It’s clear that the vast number of Red Line Club members buy the cars. The sellouts of pieces produced in the tens of thousands are evidence that the RLC is as popular as ever. What many RLC members fail to utilize, however, is their right to vote in the yearly RLC #sELECTIONs. Why? I have no idea, but its a sentiment that echos society as a whole. Maybe people feel like their vote doesn’t matter — I get that. Elections are won (and lost) by voter turnout, and the RLC sELECTIONs have proven that every single vote matters. Decisions in the yearly event on the RLC Forums of HotWheelsCollectors.com have literally come down to a single vote in the past. So if you ever think your vote doesn’t matter, guess again. To my knowledge, no other diecast company has ever let their members decide every facet to a specific release, once a year, like sELECTIONs offers. It’s awesome to think that you can literally have an impact on the casting, color, and wheels chosen for a yearly RLC release.
The origin story of the “Dirty Blonde” takes us back to just last year. After five weeks of voting from March 6 to April 8, 2019, RLC members chose the #’55 Chevy Bel Air Gasser over other previously released RLC cars like the #Datsun Bluebird 510 and the #’17 Ford F-150 Raptor. The brand-new #Spectraflame Paint color, “Lemon Yellow” beat out Aqua, Antifreeze, and Bright Orange; while the #Real Riders Pro Stock / Drag Slick combo handily beat its competition. The voters voted. That wasn’t it, however.
Hot Wheels Graphic Designer, Steve Vandervate (known as “HWCVan” on the forums) created an additional topic which allowed RLC members to help decide the theme of this yellow gasser. Van’s early favorite was the “Cruel Twist” design for the gasser, which featured a lemon peel as the “S” in twist. It was a nod to the new spectraflame lemon yellow paint. Users “JAMHOL” and “ARMATAZ” suggested the names “Dirty Blonde” and Checkered Past” respectively. “Checkered Past” and its taxi-themed nod to the original design of the HWC web site seemed to be an instant hit, and its name clearly represents all the highs & lows of the RLC. Then, a couple days later, a new concept named “Yellow Fever” entered the mix as the design featured a mosquito in a crash helmet with stars around his head. A formal vote was needed as it seemed the latest concept had muddied the water.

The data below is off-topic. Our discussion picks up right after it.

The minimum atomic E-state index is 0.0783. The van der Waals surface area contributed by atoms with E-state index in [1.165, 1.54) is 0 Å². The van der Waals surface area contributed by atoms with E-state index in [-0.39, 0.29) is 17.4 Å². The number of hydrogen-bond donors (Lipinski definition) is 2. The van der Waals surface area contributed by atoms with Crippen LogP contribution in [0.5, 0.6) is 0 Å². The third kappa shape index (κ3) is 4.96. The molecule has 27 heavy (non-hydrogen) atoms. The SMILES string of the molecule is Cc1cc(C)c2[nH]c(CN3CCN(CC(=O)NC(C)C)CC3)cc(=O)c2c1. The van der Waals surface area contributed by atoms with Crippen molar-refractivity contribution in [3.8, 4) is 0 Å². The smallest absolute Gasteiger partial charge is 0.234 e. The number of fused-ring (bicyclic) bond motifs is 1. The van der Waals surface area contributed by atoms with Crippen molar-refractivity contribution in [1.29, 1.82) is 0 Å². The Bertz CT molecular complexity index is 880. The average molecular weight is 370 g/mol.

There were five options presented — two of which, were the taxi cab theme. “Yellow Fever” jumped out to an early lead over “Dirty Blonde” while both taxi cab options (combined) were a distant third. It was evident that the voting for “Dirty Blonde” was being driven by sales — or people with multiple memberships — as the collectors posting clearly favored the other designs. The poll was closed on 4/16 with the “Dirty Blonde” theme edging out “Yellow Fever” by a mere 4 votes. Out of nearly 18,000 memberships, only 567 voted for what ultimately would wind up being on this release. Van then took the “Dirty Blonde” name and turned it into what would eventually be seen on the final piece.
The end result came out great — despite my clear favoritism towards the “Checkered Past” design. Van has always done an amazing job and has served us RLC members well while designing for the RLC. You just knew he would take the name and deliver something truly unique. The “Dirty Blonde Los Angeles” logo gives the car a sponsored look by what could very well be a fictional tavern. The names of various Mattel employees associated with the RLC found their way on as sponsor graphics as well, including: Rettberg Dyno, Inc., Liu & Son, Barnum Balancing, Koiles Springs, and Vetuskey Induction.
Perhaps the coolest elements to this release are the colored headers, pearl white roof, and the amazing card art. Of course, you can forget that extremely bright, spectraflame lemon yellow paint. How many were ultimately made? We won’t know for sure, but its clearly a number north of 20,000 as the card doesn’t feature a limited edition sticker on the back. Some resellers have boasted about ordering quantities in the hundreds, with one or two even stating they ordered over 1,000. At $19.99 each, that was quite the investment. With the RLC as hot as it is right now, it seems to be paying off for them as they are still commanding a decent price on the secondary market two months after they began hitting collectors mailboxes. It speaks volumes as to the quality of the piece and the epicness known as the “Dirty Blonde” gasser.